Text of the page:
The DevOps model brings developers and administrators closer together and enables agile methods in both areas.
In the first article of my “Time to Production” series, I highlighted best practices for optimizing the time it takes for a new feature from a product owner’s request to the completion of development. With the completion of software development, however, the feature is not yet available to users in the production system. The idea of also speeding up the second part of the supply chain after a change has been handed over to the operator – without any compromise in availability, security or other quality features – is obvious. Here too, the application of agile principles is promising. DevOps – the composition of the terms development and operations – is a model and not a role. It is neither meant that developers take over the task of operators and administrators, nor vice versa. Content of the DevOps model is the interdepartmental cooperation between development, quality assurance and operation as well as the implementation of best practices in software development in the field of service management and system administration.
- How much agility is good for software development?
- DevOps – agility in systems operation
- DevSecOps – the deployment pipeline for secure software (soon on this blog)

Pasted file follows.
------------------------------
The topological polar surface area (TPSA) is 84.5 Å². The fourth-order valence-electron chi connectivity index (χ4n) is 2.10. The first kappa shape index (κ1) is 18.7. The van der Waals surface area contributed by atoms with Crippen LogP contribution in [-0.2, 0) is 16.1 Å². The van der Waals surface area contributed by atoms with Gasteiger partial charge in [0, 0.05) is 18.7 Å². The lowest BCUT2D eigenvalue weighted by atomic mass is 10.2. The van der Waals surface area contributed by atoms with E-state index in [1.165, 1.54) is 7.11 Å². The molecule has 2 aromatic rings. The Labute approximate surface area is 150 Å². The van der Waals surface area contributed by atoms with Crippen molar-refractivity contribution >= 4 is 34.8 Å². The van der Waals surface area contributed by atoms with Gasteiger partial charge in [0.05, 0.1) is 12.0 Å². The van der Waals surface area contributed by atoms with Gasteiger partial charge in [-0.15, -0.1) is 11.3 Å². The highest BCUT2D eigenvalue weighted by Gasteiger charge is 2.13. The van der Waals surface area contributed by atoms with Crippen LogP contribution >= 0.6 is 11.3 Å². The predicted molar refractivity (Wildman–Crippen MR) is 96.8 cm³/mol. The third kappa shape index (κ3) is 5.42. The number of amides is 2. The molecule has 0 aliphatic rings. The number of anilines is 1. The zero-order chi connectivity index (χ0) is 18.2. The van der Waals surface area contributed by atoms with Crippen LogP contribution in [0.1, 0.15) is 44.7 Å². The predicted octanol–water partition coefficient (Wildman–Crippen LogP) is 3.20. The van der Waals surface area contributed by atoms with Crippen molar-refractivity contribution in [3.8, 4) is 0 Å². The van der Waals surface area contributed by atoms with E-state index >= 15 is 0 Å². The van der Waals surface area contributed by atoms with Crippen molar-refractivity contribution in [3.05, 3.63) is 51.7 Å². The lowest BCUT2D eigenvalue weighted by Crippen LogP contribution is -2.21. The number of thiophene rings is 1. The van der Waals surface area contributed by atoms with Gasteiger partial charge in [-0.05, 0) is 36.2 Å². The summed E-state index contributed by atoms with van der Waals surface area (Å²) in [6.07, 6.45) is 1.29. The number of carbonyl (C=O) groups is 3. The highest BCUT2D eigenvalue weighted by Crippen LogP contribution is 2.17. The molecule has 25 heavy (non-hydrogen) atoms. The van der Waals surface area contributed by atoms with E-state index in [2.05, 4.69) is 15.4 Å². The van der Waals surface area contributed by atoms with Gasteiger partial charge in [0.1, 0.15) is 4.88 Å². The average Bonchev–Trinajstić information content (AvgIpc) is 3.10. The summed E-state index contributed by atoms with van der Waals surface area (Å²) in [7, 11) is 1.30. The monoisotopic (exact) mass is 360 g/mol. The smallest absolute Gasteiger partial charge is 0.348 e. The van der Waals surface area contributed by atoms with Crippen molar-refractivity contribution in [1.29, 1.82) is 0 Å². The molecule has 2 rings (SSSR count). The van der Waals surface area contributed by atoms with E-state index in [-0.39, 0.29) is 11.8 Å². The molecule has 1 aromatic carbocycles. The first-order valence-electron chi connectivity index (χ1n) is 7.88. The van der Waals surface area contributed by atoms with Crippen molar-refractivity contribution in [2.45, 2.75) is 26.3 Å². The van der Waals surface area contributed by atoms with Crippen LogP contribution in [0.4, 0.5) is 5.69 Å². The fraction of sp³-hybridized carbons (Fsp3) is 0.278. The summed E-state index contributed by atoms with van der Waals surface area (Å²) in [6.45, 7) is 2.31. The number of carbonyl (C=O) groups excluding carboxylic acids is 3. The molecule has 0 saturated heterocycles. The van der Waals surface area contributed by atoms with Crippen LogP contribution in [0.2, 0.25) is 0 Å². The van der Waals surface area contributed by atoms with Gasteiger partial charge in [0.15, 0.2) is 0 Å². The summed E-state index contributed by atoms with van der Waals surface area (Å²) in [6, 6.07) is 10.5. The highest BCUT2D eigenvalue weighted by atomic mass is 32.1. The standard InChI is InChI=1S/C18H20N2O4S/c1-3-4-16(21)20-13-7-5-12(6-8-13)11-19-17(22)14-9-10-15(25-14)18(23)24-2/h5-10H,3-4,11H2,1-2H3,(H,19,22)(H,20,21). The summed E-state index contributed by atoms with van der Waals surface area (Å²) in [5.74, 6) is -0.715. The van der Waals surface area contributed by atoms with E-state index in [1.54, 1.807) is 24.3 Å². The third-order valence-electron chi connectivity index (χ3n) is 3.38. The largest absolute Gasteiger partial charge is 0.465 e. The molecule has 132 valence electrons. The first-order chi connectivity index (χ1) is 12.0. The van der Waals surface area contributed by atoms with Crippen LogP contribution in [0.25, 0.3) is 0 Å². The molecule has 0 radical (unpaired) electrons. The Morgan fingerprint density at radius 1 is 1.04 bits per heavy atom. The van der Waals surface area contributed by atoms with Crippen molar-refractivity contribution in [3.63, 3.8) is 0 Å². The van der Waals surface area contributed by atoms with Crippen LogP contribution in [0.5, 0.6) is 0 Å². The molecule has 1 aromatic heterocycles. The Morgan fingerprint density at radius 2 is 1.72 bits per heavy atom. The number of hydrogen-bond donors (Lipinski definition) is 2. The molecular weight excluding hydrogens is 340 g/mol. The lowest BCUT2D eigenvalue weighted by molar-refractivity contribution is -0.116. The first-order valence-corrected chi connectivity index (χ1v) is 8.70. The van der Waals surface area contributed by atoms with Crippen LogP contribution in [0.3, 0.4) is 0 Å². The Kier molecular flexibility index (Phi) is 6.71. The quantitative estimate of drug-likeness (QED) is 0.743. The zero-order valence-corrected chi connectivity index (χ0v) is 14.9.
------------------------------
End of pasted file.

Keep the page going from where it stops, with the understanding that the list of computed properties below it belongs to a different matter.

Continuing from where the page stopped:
Cross-area collaboration instead of accusations
In commercial software development, we have learned that the duties of a customer or product manager do not only consist of placing an order and signing the acceptance declaration. The technical and business complexity on the one hand and the time pressure on the other hand require frequent prompt interactions in order to control supplies of information and infrastructure and to manage necessary changes. Development and operation are not silos either. They have to agree very early on the log and protocol outputs of the application that are to be automatically checked in the production environment. The same applies to interfaces between the application and monitoring systems, so that they can monitor whether critical components are still “alive”, and to the configuration of the system environment and its external interfaces. Quality assurance must use the same versions and configurations of the infrastructure components in its tests as in the production environment. System operation and product managers need to agree on the expected development of the system load, security requirements, etc. The quality assurance department must also ensure that the system is operated in the same way as in the production environment.
Infrastructure as code
To be able to react quickly and flexibly to changes in system environments , system administrators must proceed in a similar way to software developers. Scripts should be available for all administrative tasks, and configurations of servers or virtual machines, for example, should be stored in files. Both belong under the care of a central version control system, with which changes are traceable and reversible. Before using them, new versions of the scripts and configurations should be tested so that the tests cover all use cases and are also traceable.